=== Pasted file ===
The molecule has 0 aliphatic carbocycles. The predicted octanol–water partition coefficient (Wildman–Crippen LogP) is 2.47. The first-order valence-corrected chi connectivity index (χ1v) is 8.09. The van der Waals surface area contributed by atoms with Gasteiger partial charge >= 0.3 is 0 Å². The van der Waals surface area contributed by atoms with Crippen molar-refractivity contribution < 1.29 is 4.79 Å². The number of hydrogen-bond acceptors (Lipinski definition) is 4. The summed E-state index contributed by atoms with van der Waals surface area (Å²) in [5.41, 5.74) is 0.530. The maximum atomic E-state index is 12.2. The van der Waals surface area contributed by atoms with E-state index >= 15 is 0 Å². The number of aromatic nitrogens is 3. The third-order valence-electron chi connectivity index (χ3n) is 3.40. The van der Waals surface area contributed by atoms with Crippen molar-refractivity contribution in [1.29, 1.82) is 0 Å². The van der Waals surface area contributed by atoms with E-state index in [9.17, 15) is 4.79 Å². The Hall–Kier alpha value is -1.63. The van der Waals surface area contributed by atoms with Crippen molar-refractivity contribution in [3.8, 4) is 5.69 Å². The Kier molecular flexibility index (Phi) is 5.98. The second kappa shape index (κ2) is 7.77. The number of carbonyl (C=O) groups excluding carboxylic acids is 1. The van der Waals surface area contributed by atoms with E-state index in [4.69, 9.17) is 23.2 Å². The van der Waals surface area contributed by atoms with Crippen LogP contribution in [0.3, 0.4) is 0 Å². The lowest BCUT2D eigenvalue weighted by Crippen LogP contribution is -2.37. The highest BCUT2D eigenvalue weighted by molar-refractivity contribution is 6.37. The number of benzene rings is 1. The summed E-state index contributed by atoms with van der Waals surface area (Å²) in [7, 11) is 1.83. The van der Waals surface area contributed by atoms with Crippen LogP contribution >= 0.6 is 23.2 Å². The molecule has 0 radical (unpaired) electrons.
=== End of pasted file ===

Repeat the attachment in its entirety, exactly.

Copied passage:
The molecule has 0 aliphatic carbocycles. The predicted octanol–water partition coefficient (Wildman–Crippen LogP) is 2.47. The first-order valence-corrected chi connectivity index (χ1v) is 8.09. The van der Waals surface area contributed by atoms with Gasteiger partial charge >= 0.3 is 0 Å². The van der Waals surface area contributed by atoms with Crippen molar-refractivity contribution < 1.29 is 4.79 Å². The number of hydrogen-bond acceptors (Lipinski definition) is 4. The summed E-state index contributed by atoms with van der Waals surface area (Å²) in [5.41, 5.74) is 0.530. The maximum atomic E-state index is 12.2. The van der Waals surface area contributed by atoms with E-state index >= 15 is 0 Å². The number of aromatic nitrogens is 3. The third-order valence-electron chi connectivity index (χ3n) is 3.40. The van der Waals surface area contributed by atoms with Crippen molar-refractivity contribution in [1.29, 1.82) is 0 Å². The van der Waals surface area contributed by atoms with E-state index in [9.17, 15) is 4.79 Å². The Hall–Kier alpha value is -1.63. The van der Waals surface area contributed by atoms with Crippen molar-refractivity contribution in [3.8, 4) is 5.69 Å². The Kier molecular flexibility index (Phi) is 5.98. The second kappa shape index (κ2) is 7.77. The number of carbonyl (C=O) groups excluding carboxylic acids is 1. The van der Waals surface area contributed by atoms with E-state index in [4.69, 9.17) is 23.2 Å². The van der Waals surface area contributed by atoms with Crippen LogP contribution in [0.3, 0.4) is 0 Å². The lowest BCUT2D eigenvalue weighted by Crippen LogP contribution is -2.37. The highest BCUT2D eigenvalue weighted by molar-refractivity contribution is 6.37. The number of benzene rings is 1. The summed E-state index contributed by atoms with van der Waals surface area (Å²) in [7, 11) is 1.83. The van der Waals surface area contributed by atoms with Crippen LogP contribution >= 0.6 is 23.2 Å². The molecule has 0 radical (unpaired) electrons.